How to Read Your Financial Estimate Letter

Kaylor Jones

putting coins in a piggy bank next to stacks of coins

Every year, colleges from across the country send a financial estimate to prospective students, giving them an idea of what it would cost to attend the school. Colleges and universities are permitted to take certain liberties to showcase the lowest possible out-of-pocket cost, such as packaging more student loans than the person in question may be eligible for and awarding federal work study to students when placement is not guaranteed.

Financial estimates should aim to be as transparent as possible. Some of the most helpful letters will be structured off a federally recommended template and include the low end of federal aid students may receive to best reflect the actual cost minus the financial aid a student can realistically expect. In this case the remaining estimated balance calculation could be used to compare costs among multiple institutions. To learn more, keep reading for a breakdown of the components of a financial estimate letter.

Cost to Attend

The first section of a financial estimate letter is typically a total cost estimation, including tuition, meal plans and housing for students who intend to live on campus. The national averages for room and board packages ranges from $8,660 to $11,760 or more depending on the college in question. When comparing these costs across universities, make sure to take into account the rules of the scholarship program before eliminating housing and meal plan costs, as some scholarships may require students to live on campus. Some schools also require freshman to live on campus, a fact which may not be disclosed in their financial estimate.

Other costs include course material fees, which can vary based on the specific classes a student enrolls in. They typically cover textbooks, housing application fees and activity and health fees. Also keep an eye out for any program premiums, which students may not be made aware of until they get their first bill.

Scholarship Aid

The next section of a financial estimate letter will list scholarship aid you may be eligible for. Most universities do not automatically renew scholarships awarded to incoming freshman. Be cautious of the number and renewability of awards when calculating the total cost of attending any specific college. Some schools may also reduce or rescind academic merit awards based on graduated high school transcripts.

Keep in mind that unless a student provides the college with information on outside scholarships, the financial estimate letter will only initially include funds that the institution is aware of and responsible for distribution to the student. The cost to attend less the scholarship aid awarded equates to the net cost of attendance. This net cost does not include any federal aid, which encompasses loans, grants and work study so is the most accurate figure to reference when comparing net costs between multiple institutions.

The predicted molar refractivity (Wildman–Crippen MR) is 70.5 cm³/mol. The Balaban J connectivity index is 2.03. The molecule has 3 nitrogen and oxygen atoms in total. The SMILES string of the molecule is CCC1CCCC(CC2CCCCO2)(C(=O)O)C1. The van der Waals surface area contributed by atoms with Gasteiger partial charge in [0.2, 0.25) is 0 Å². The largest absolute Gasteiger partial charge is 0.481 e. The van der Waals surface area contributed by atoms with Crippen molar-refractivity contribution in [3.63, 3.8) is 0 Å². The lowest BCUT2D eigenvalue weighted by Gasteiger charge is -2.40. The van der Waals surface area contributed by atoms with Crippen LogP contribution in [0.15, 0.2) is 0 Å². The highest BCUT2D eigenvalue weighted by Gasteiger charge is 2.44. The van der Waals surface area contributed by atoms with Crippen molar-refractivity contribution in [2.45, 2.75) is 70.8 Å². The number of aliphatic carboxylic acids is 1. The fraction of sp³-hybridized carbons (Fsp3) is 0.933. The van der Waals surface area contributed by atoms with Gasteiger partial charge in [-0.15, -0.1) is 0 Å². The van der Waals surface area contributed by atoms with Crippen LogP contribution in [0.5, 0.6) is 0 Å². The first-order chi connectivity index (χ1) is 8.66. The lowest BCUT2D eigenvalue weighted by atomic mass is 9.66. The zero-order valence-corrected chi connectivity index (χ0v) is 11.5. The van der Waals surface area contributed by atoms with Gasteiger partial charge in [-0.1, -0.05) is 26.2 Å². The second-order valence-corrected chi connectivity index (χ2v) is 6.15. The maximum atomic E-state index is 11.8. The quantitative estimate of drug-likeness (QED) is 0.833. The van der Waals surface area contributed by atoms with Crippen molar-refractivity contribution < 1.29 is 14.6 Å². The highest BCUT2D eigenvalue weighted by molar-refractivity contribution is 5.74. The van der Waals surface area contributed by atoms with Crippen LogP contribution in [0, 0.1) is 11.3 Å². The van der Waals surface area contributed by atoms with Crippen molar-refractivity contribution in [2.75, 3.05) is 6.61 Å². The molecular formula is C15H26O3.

Federal Aid

Next is the estimated federal financial aid section of your letter. Most US citizens who file taxes and have a social security number are eligible to receive some form of this aid. The amount of aid granted is determined by the Free Application of Federal Student Aid (FAFSA). While some aid, such as the Pell Grant, is based on financial need, most students can receive loans regardless of which college they attend. The allocation of the Federal Direct Loan, for example, varies from student to student.

Some letters may estimate certain types of aid, such as the Pell Grant and PLUS Loans, based on national averages and automatically apply these benefits, even if you aren’t eligible to receive them. Be on the lookout for federal work study in your letter, as students are typically not guaranteed to secure campus employment. Students should also be aware of student loan awards that have the net effect of making the estimated remaining balance zero dollars. High student loan dollars in this area may create a situation where a student is over-borrowing in the long term.

Estimated Remaining Balance

This section should be standard on every financial estimate letter, as it provides the remaining cost after scholarships and federal aid. But remember that just because the balance may read zero, doesn’t mean you won’t owe anything. As pointed out previously, information within the federal aid and student loan sections likely include forms of aid that must be paid back. For more information about reading your financial estimate letter and to prevent over borrowing, check out these videos:

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At Grand Canyon University, our transparent financial estimate letter is designed to provide prospective students with the most accurate information. Academic awards for direct students lock in during the sixth semester of high school and can only increase if your grades or test scores improve by the time you graduate. Our admissions representatives are trained to help you calculate the net cost for each school you may be considering and identify additional funding options where needed. If you have any questions about the cost of attending GCU or would like personal guidance in calculating the true cost of attending any university, contact your admissions representative today and get started on your journey to find your purpose.

The views and opinions expressed in this article are those of the author’s and do not necessarily reflect the official policy or position of Grand Canyon University. Any sources cited were accurate as of the publish date.